The Cocky Debate

It seems the romance writing world is in a tizzy about Faleena Hopkins who has trademarked the word cocky and demanded that all other authors delete the word from their titles and any trace of it inside their books, going as far as sending out legal letters to cease and desist. Not very endearing to her fellow authors is she? I’m not overly fond of the word myself. It’s not really a compliment to men in my way of thinking, but to each their own.

Ms. Hopkins does have the right to trademark the word cocky, but it can only be trademarked as a part of a series. She has no legal leg to stand on going after the word cocky in general. It would be like Apple Computers demanding that you no longer use the word apple in anything, not even to call an apple an apple. There is a difference between a copyright and a trademark. You cannot copyright words or phrases or even titles. In a trademark, you have to prove that the word or phrase is distinctive to your business. Novels in a series of romances would certainly fit that bill, but only as far as the series goes.

Also, those authors who have used the word cocky in titles previous to Ms. Hopkins gaining trademark rights to the word have a “common law” trademark, so they just have to prove they used it for a period of five years first. And if it’s a single title, it’s not considered a trademark, so therefore it’s not a trademark infringement. All very confusing, so do your research. This article is not considered legal advice by any means.

§ 2.41  Proof of distinctiveness under section 2(f).

(a) For a trademark or service mark—(1) Ownership of prior registration(s).  In appropriate cases, ownership of one or more active prior registrations on the Principal Register or under the Trademark Act of 1905 of the same mark may be accepted as prima facie evidence of distinctiveness if the goods or services are sufficiently similar to the goods or services in the application; however, further evidence may be required.   (2) Five years substantially exclusive and continuous use in commerce.  In appropriate cases, if a trademark or service mark is said to have become distinctive of the applicant’s goods or services by reason of the applicant’s substantially exclusive and continuous use of the mark in commerce for the five years before the date on which the claim of distinctiveness is made, a showing by way  -31- July 21, 2017 of verified statements in the application may be accepted as prima facie evidence of distinctiveness; however, further evidence may be required. (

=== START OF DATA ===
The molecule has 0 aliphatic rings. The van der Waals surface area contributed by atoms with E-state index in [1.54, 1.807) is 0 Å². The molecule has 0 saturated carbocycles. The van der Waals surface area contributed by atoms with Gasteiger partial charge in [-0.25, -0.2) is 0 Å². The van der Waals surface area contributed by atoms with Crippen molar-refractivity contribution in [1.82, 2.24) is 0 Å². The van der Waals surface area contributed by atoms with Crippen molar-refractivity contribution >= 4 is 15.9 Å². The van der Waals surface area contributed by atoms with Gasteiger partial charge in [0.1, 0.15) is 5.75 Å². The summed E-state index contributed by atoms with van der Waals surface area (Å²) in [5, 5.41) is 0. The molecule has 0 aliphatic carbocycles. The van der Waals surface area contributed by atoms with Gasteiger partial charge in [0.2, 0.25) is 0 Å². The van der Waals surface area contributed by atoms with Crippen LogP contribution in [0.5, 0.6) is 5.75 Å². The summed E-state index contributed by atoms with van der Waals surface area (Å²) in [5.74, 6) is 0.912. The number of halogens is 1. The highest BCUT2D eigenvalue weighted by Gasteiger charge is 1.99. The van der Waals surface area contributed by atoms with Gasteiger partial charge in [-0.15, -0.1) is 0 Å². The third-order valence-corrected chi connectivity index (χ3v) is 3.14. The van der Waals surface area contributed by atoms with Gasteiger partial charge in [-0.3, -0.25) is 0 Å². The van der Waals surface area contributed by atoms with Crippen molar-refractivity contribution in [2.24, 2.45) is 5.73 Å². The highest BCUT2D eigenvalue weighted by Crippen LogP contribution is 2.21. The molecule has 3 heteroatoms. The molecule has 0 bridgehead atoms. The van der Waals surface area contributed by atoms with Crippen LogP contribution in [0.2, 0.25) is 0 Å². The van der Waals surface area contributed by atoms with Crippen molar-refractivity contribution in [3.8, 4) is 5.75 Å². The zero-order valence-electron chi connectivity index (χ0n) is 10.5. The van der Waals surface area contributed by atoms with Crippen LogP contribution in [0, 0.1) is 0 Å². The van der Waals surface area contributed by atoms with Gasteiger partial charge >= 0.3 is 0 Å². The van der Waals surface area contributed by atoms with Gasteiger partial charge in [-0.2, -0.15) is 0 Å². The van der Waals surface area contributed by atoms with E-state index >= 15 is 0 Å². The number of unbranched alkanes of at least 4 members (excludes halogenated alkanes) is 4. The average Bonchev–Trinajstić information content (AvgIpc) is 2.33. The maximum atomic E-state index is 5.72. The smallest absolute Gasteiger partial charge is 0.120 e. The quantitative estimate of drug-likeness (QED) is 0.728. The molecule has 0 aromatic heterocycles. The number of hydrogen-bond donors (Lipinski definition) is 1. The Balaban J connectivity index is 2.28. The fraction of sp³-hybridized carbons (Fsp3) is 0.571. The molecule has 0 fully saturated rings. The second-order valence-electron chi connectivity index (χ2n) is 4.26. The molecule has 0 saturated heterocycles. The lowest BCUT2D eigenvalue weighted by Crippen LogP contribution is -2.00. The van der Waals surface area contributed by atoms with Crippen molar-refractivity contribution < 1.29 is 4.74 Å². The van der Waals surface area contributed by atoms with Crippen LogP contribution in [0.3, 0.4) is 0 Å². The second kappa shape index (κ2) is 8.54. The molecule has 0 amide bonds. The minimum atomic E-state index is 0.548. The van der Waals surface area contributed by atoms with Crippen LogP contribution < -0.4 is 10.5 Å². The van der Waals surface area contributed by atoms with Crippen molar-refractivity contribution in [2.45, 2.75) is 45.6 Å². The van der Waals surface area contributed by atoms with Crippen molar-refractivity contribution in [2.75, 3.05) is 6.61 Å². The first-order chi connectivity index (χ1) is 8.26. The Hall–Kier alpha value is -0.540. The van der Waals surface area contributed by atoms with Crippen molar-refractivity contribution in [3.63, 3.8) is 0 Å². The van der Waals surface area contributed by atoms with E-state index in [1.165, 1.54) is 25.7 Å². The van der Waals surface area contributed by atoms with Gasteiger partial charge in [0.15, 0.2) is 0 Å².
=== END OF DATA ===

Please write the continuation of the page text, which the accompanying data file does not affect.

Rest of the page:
It seems Ms. Hopkins picked a weak trademark. In the end, it may cost her more money in legal fees to protect the trademark than it is worth. I suggest she cease and desist before she ceases and desists her way right out of gainful self-employment.

Strong v. Weak Marks In addition to selecting a mark that is not likely to be confused with any pre-existing marks, it is in your best interest to select a mark that is considered “strong” in a legal or trademark sense, i.e., a mark that will most easily allow you to prevent third-party use of your mark.  Some marks are easier to protect than others and these are considered “strong” marks.  On the other hand, if a mark is “weak,” it most likely is descriptive and others are already using it to describe their goods or services, making it difficult and costly to try to police and protect.  Weak marks should be avoided; they simply do not have the same legal protections of a stronger and more distinctive mark.

Applicants often choose (frequently at the suggestion of marketing professionals) descriptive marks for their goods and/or services, believing that such marks reduce the need for expensive consumer education and advertising because consumers can immediately identify the product or service being offered directly from the mark.  This approach, while perhaps logical marketing advice, often leads to marks that cannot be easily protected, i.e., to extremely weak trademark rights.  That is, a descriptive mark may not be registrable or protectable against later users of identical or similar marks; therefore, adoption of a descriptive mark may end up costing more money in the long term, either due to higher costs to try to police and enforce such a mark, or because it may be legally necessary to stop using the descriptive mark and select a new mark. (

Authors and businesses need to stop being intimidated by such high-handed and high-minded people like Faleena Hopkins. That’s how she will win in the end. But I say Ms. Hopkins does not have a cocky leg to stand on. I don’t plan on purchasing any of her books. In fact, I would purchase 50 copies of “Fifty Shades of Grey” before I’d purchase even a sample of Ms. Hopkins’ cocky books. E. L. James may have gained success by writing smut, but she did so honestly.

For more on this cocky subject: Legal Inspiration!


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